The Unstoppable Gypsy Moth
“THEY are everywhere,” complained the young woman to her husband as she desperately flailed her arms to ward off a spiny, dark-brown caterpillar swinging toward her in the wind. She was right. The caterpillars were everywhere—crawling on tree trunks and branches or dangling on invisible silken threads. The two of them, tired of picking caterpillars off each other, cut short their walk in the woods. The caterpillars were a nuisance.
A nuisance? Authorities say they are a plague. In 1980 these caterpillars defoliated five million acres of northeastern forests in the United States. Worse, in 1981 they stripped a record 12.8 million acres. “They have also defied every assault mounted against them,” says Smithsonian, “until their invasion front now stretches along a wavy and indistinct line from Virginia and Maryland, through West Virginia and into western Pennsylvania and New York, with numerous isolated pockets scattered beyond.” Even the West Coast states of California, Oregon, and Washington are threatened.
The enemy, it seems, is unstoppable. Emerging from their eggs in late April or May, the one-eighth-inch-long (0.3 cm) larvae will feast on any of 500 types of trees and shrubs if necessary, though oak leaves remain their favorite. Carried by winds that catch their silken threads, they float from tree to tree or hitchhike on cars, campers, or lawn furniture into new territories—hence the name gypsy. By the time they reach a full 2 1/2 inches (6.5 cm) in length, each caterpillar can put away 12 square inches (77 sq cm) of leaf in 24 hours. When on a rampage, they are truly pests—crawling over driveways, dropping onto plates at backyard barbecues, creating a steady rain of excrement and half-eaten leaves. At their worst, they kill trees that are too weak to withstand successive years of leaf loss.
The moth was accidentally introduced to America in 1869 when a windstorm upset a cage of gypsy moth caterpillars imported by a French naturalist working in Medford, Massachusetts. The caterpillars crawled out the window. Twenty years later Medford was swarming with them. For the next ten years pest fighters in Massachusetts fought the insect with torches, creosote paint, scrapers, sticky paper, and sprays of lead arsenate and other poisons, and they almost succeeded in eradicating them. But as the number of moths dwindled, so did the interest in fighting them.
Yet their territory kept expanding. By 1900 they had nibbled through Massachusetts. They were in Rhode Island by 1901. They moved to New Hampshire in 1905, Connecticut in 1906, Vermont in 1912, and New York in 1922. By 1934 they were in Pennsylvania. But even as their territory expanded, the amount of forests they defoliated varied—a disconcerting fact for pest fighters trying to predict the enemy’s next move.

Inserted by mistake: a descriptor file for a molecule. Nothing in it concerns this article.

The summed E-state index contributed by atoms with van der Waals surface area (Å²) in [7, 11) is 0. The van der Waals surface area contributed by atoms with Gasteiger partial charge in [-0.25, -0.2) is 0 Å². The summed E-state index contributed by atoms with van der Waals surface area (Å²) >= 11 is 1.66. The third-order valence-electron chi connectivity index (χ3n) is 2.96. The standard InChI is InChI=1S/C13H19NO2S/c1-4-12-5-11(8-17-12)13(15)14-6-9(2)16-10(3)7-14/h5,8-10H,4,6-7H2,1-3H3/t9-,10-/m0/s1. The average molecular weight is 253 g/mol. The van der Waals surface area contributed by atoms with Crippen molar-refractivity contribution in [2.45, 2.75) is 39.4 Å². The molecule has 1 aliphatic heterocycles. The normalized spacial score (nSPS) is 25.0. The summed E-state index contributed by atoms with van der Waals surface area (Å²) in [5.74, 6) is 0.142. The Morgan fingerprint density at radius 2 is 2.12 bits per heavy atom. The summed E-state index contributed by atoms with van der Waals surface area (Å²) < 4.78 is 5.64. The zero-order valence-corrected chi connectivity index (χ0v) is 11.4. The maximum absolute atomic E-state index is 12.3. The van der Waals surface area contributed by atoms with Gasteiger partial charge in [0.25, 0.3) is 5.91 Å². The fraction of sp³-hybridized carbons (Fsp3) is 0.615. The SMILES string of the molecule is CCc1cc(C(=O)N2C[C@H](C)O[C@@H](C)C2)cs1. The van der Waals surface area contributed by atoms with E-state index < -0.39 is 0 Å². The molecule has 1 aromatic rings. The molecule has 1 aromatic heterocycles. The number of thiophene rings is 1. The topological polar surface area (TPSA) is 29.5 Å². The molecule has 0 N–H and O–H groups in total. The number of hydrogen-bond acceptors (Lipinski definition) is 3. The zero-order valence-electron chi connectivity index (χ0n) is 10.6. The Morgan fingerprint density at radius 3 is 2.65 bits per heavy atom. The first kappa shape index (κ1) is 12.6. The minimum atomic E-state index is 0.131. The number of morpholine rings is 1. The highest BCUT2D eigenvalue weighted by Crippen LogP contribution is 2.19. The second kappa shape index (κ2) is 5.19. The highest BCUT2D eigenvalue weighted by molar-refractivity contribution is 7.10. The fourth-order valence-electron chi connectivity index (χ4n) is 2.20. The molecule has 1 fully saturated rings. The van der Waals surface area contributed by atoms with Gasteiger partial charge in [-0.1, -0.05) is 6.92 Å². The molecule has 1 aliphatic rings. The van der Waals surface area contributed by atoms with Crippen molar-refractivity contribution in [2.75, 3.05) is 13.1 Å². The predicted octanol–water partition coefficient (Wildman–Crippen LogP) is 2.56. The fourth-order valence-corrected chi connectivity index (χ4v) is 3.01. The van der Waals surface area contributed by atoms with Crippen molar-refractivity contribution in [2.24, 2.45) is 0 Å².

A faint hope of stopping them came in the 1950’s with the aerial spraying of DDT. But pest fighters were forced to turn to less toxic chemicals when DDT was banned due to its lethal effects on other wildlife. In the meantime, more selective controls were developed. One popular bacterial agent in use, Bacillus thuringiensis, is fatal only to moths and butterflies. Another viral agent kills only gypsy moths but is very expensive and not available in large quantities. Additionally, of the some 45 predators and parasites of the gypsy moth that have been introduced to North America, about a dozen have gained a foothold.
But despite millions of dollars spent on poisons and biological weapons, the moths still push west and south at 5 to 15 miles (8 to 25 km) a year. Some authorities maintain that the widespread use of pesticides stimulates the spread of the moth. How? Moths that spread rather slowly or that have no immunity to poisons are quickly targeted and killed off. Therefore, surviving moths tend to be more mobile and poison resistant. Furthermore, these hardy strains reproduce at astounding rates, since they have no competition for food and because the most common poisons have eliminated their natural enemies.
Biologist Jack Schultz of Dartmouth College suggests that we rely on nature’s own defenses. He has demonstrated that defoliated trees grow replacement leaves high in tannin—making them less palatable to the caterpillars. “Just let the trees and plants alone,” he urges. “Variability is a more potent control than uniform spraying, and tannin doesn’t introduce toxic substances into the environment.” Interestingly, a variety of natural causes—viral disease, predators, and stress from a lack of food—begin to operate when moth populations grow too large. For these reasons, since 1981 forest defoliation by the gypsy moth has dropped drastically.
The sight of a naked, dead-looking forest of oaks ravaged in midsummer by hungry caterpillars is shocking. However, the forest may not be as devastated as it appears. It has been suggested that such defoliation in eastern forests simply accelerates the growth of American beech, sugar maple, and eastern hemlock—climax species that are not favored as food by gypsy moths. Perhaps nature is demonstrating another natural control that someday will lessen the wild rampages of the gypsy moth. In any event, Conservationist concludes: “Long-range biological consequences of forest invasion by the gypsy moth now seem predictable and may actually be beneficial.” That’s taking a positive view. We might as well. After all, the little fellows are here to stay.
[Pictures on page 22, 23]
Life of an adult moth lasts only a week, long enough for mating. The female lays egg clusters that may contain as many as a thousand eggs
USDA Forest Service
USDA Forest Service
USDA Forest Service